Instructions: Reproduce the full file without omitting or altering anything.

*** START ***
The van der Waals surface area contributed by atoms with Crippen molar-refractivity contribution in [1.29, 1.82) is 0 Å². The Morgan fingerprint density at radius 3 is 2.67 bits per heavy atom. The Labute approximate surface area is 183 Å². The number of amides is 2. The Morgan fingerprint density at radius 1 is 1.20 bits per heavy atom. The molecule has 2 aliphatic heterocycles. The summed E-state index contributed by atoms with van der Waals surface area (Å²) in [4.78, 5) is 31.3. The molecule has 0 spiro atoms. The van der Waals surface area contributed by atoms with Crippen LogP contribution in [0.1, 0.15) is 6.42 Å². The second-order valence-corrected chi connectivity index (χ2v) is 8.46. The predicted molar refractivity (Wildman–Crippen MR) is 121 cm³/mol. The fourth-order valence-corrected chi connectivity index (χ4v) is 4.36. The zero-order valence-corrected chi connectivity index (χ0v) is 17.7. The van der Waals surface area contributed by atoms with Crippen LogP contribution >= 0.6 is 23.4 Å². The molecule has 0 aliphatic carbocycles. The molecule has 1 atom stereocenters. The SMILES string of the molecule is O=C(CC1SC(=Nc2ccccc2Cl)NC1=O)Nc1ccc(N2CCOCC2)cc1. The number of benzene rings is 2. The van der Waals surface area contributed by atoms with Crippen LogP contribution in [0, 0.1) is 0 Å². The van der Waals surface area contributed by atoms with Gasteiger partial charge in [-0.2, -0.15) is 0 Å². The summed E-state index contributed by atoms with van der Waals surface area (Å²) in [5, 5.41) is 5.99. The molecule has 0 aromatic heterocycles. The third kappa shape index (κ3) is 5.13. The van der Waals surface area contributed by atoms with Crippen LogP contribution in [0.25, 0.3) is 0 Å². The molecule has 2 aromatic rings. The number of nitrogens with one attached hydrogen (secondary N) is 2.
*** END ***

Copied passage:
The van der Waals surface area contributed by atoms with Crippen molar-refractivity contribution in [1.29, 1.82) is 0 Å². The Morgan fingerprint density at radius 3 is 2.67 bits per heavy atom. The Labute approximate surface area is 183 Å². The number of amides is 2. The Morgan fingerprint density at radius 1 is 1.20 bits per heavy atom. The molecule has 2 aliphatic heterocycles. The summed E-state index contributed by atoms with van der Waals surface area (Å²) in [4.78, 5) is 31.3. The molecule has 0 spiro atoms. The van der Waals surface area contributed by atoms with Crippen LogP contribution in [0.1, 0.15) is 6.42 Å². The second-order valence-corrected chi connectivity index (χ2v) is 8.46. The predicted molar refractivity (Wildman–Crippen MR) is 121 cm³/mol. The fourth-order valence-corrected chi connectivity index (χ4v) is 4.36. The zero-order valence-corrected chi connectivity index (χ0v) is 17.7. The van der Waals surface area contributed by atoms with Crippen LogP contribution >= 0.6 is 23.4 Å². The molecule has 0 aliphatic carbocycles. The molecule has 1 atom stereocenters. The SMILES string of the molecule is O=C(CC1SC(=Nc2ccccc2Cl)NC1=O)Nc1ccc(N2CCOCC2)cc1. The number of benzene rings is 2. The van der Waals surface area contributed by atoms with Crippen LogP contribution in [0, 0.1) is 0 Å². The van der Waals surface area contributed by atoms with Gasteiger partial charge in [-0.2, -0.15) is 0 Å². The summed E-state index contributed by atoms with van der Waals surface area (Å²) in [5, 5.41) is 5.99. The molecule has 0 aromatic heterocycles. The third kappa shape index (κ3) is 5.13. The van der Waals surface area contributed by atoms with Crippen LogP contribution in [0.25, 0.3) is 0 Å². The molecule has 2 aromatic rings. The number of nitrogens with one attached hydrogen (secondary N) is 2.